We – The Unicorns … Go On A Road Trip
Story and Photographs by Meg McKinney
As if they stepped off a color wheel, the unicorns became brilliant creatures in the sunshine. I couldn’t resist taking their pictures. It was a Kodak moment.
“Road trip!” Mystic, the unicorns’ leader, announced earlier that day. All agreed, and plans were made. The four unicorns, currently visiting our realm, were curious about stable and pasture life for their equine counterparts.
On a recent sunny, spring afternoon, we visited Stepping Stone Farm Riding Academy, Chelsea, Alabama. I felt confident the unicorns would be welcome, and free to kick up their hooves. I provided transportation. The unicorns admitted that, left to themselves, they would get stuck in traffic on Hwy. 280. And, I knew that if any driver that saw them traveling along this busy highway, they would slam on the brakes, and that would cause more traffic problems.
The American Saddlebred horses at Stepping Stone Farm are a pretty cool bunch. Upon arrival, the unicorns certainly caught their attention. But, once their curiosity about the glittery visitors was satisfied, they returned to grass grazing. Horses have priorities.
In this time of the pandemic, the unicorns kept a social distance, following fence lines of the pastures and the arena.
Mystic practiced a piaffe atop a fence post, when Buddy, a chestnut with a blaze, peered from a barn window. Buddy returned to his afternoon oats, when he observed that Mystic was prancing in place, and wouldn’t get near his feed bucket.
Melody, the herd coordinator for all things practical, looked over the grooming stall. Perhaps she envisioned hoof trims, and replacing bits of glitter.
Starlight, head of the unicorns’ security detail, scanned the property for unwanted visitors. All was quiet. Biggums, in a nearby pasture, looked up at Starlight, and then continued his all-important grazing.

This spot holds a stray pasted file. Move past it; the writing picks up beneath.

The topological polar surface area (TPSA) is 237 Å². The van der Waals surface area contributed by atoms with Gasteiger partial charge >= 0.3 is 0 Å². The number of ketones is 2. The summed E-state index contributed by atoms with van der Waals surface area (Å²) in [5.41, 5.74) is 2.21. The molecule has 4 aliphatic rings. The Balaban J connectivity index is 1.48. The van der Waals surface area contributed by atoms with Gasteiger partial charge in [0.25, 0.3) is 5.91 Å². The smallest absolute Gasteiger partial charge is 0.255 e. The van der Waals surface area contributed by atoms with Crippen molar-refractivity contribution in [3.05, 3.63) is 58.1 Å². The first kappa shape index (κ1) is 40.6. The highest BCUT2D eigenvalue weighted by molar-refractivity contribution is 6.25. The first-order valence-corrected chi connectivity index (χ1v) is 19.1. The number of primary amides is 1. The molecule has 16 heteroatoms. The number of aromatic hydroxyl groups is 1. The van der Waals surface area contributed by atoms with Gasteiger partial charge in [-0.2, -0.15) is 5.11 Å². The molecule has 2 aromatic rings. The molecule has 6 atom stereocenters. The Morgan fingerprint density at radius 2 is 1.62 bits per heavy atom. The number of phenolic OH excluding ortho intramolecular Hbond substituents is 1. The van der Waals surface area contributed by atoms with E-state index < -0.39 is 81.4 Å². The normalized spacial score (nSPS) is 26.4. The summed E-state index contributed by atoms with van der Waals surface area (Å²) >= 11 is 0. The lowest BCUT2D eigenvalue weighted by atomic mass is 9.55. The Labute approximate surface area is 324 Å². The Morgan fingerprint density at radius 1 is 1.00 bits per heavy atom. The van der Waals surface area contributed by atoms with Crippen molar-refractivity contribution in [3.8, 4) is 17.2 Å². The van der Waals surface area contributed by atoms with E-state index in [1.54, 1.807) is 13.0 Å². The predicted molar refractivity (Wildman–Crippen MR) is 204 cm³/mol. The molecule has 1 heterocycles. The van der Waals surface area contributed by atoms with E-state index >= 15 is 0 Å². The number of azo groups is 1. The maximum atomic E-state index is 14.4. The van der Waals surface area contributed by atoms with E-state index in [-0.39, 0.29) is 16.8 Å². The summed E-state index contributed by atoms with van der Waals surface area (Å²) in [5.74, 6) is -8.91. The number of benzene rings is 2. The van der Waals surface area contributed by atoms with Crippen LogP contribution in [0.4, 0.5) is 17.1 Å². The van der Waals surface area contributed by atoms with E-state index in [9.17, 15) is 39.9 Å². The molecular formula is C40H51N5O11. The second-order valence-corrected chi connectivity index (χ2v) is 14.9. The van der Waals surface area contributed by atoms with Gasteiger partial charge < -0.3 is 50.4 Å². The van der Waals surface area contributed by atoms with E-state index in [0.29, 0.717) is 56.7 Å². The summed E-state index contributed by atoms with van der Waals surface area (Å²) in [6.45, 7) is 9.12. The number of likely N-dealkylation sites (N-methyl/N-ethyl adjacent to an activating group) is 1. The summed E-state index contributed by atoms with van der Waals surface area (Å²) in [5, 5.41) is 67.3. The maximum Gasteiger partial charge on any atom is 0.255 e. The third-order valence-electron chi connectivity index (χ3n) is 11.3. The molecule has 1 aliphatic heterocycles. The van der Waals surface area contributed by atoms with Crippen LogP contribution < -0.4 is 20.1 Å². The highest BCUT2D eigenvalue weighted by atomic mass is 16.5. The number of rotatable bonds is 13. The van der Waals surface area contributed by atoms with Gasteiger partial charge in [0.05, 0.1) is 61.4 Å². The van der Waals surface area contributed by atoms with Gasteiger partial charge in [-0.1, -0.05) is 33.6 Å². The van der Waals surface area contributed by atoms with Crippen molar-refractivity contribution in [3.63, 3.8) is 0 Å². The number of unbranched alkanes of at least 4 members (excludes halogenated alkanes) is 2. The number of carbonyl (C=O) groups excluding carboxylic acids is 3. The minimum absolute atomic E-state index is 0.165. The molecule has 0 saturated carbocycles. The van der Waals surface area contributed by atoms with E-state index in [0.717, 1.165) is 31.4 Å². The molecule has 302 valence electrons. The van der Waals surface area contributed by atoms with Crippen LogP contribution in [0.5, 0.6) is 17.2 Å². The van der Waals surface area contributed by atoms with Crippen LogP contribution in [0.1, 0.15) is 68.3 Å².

Twinkle, had a grand time, galloping along the rim of the arena, looking for new faces. Her mane and tail sparkled. A bay mare, named “Slim,” was occupied with new green grass, and paid no attention to Twinkle – that anyone could tell.
The stables’ feathered residents had their own agendas. The peacocks fluffed and fluttered their springtime finery. After side-ways glances at the unicorns, they strutted on. The guinea fowl chirped, patrolled for insects, and paid no heed to the unicorns. The barn cats were nowhere to be seen, but I’m sure they saw everything.
When it was time to go, Starlight herded the group back to my car. Everyone took one last look around to remember their day out. On the drive back to Birmingham, the unicorns discussed their visit.
“Did you see how green the pastures are?” Melody was excited by the ready supply of grass for her fellow unicorns.
Twinkle was enthralled by the numerous containers of product for manes and tails, kept in the wash stall. Perfect for any filly, grooming for an evening out.
“The arena would be good for my classical dressage practice,” declared Mystic, who prefers center stage by performing airs above the ground.
Starlight, peering out a car window, informed the herd “we should consider relocating to Stepping Stone Farm, if we need an escape from danger.”
This concluded the unicorns’ road trip and discoveries. Let’s hope they allow us to tag along on their next adventure, whenever and wherever that may be.
Photographing toy unicorn models is a welcome challenge presented by “Virtual Brush Box,” during the pandemic of 2020. The opportunity to create a fictional story — a complete diversion from photojournalism and corporate photography –- is new territory, and pushes my skill sets. This is good for every photographer.